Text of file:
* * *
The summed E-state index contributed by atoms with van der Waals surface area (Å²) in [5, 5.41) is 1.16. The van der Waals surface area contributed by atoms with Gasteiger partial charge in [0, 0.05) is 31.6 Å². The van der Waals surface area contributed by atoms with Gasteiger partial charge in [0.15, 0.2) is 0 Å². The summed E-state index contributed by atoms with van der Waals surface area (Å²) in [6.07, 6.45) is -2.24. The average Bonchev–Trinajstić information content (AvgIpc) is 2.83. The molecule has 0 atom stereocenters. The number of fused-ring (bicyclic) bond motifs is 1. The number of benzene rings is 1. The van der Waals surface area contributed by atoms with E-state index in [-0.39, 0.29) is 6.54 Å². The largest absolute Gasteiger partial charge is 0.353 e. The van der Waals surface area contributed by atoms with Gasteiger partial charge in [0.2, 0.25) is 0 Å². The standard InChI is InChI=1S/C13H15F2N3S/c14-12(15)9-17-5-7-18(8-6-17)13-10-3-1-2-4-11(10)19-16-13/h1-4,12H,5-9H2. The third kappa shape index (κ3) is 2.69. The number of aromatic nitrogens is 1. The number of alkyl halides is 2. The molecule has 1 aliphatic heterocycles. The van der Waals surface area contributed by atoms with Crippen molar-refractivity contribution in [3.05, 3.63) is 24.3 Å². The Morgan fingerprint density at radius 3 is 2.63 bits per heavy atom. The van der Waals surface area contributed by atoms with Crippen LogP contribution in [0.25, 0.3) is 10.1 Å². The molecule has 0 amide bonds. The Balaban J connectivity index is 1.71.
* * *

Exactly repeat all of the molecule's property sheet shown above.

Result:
The summed E-state index contributed by atoms with van der Waals surface area (Å²) in [5, 5.41) is 1.16. The van der Waals surface area contributed by atoms with Gasteiger partial charge in [0, 0.05) is 31.6 Å². The van der Waals surface area contributed by atoms with Gasteiger partial charge in [0.15, 0.2) is 0 Å². The summed E-state index contributed by atoms with van der Waals surface area (Å²) in [6.07, 6.45) is -2.24. The average Bonchev–Trinajstić information content (AvgIpc) is 2.83. The molecule has 0 atom stereocenters. The number of fused-ring (bicyclic) bond motifs is 1. The number of benzene rings is 1. The van der Waals surface area contributed by atoms with E-state index in [-0.39, 0.29) is 6.54 Å². The largest absolute Gasteiger partial charge is 0.353 e. The van der Waals surface area contributed by atoms with Gasteiger partial charge in [0.2, 0.25) is 0 Å². The standard InChI is InChI=1S/C13H15F2N3S/c14-12(15)9-17-5-7-18(8-6-17)13-10-3-1-2-4-11(10)19-16-13/h1-4,12H,5-9H2. The third kappa shape index (κ3) is 2.69. The number of aromatic nitrogens is 1. The number of alkyl halides is 2. The molecule has 1 aliphatic heterocycles. The van der Waals surface area contributed by atoms with Crippen molar-refractivity contribution in [3.05, 3.63) is 24.3 Å². The Morgan fingerprint density at radius 3 is 2.63 bits per heavy atom. The van der Waals surface area contributed by atoms with Crippen LogP contribution in [0.25, 0.3) is 10.1 Å². The molecule has 0 amide bonds. The Balaban J connectivity index is 1.71.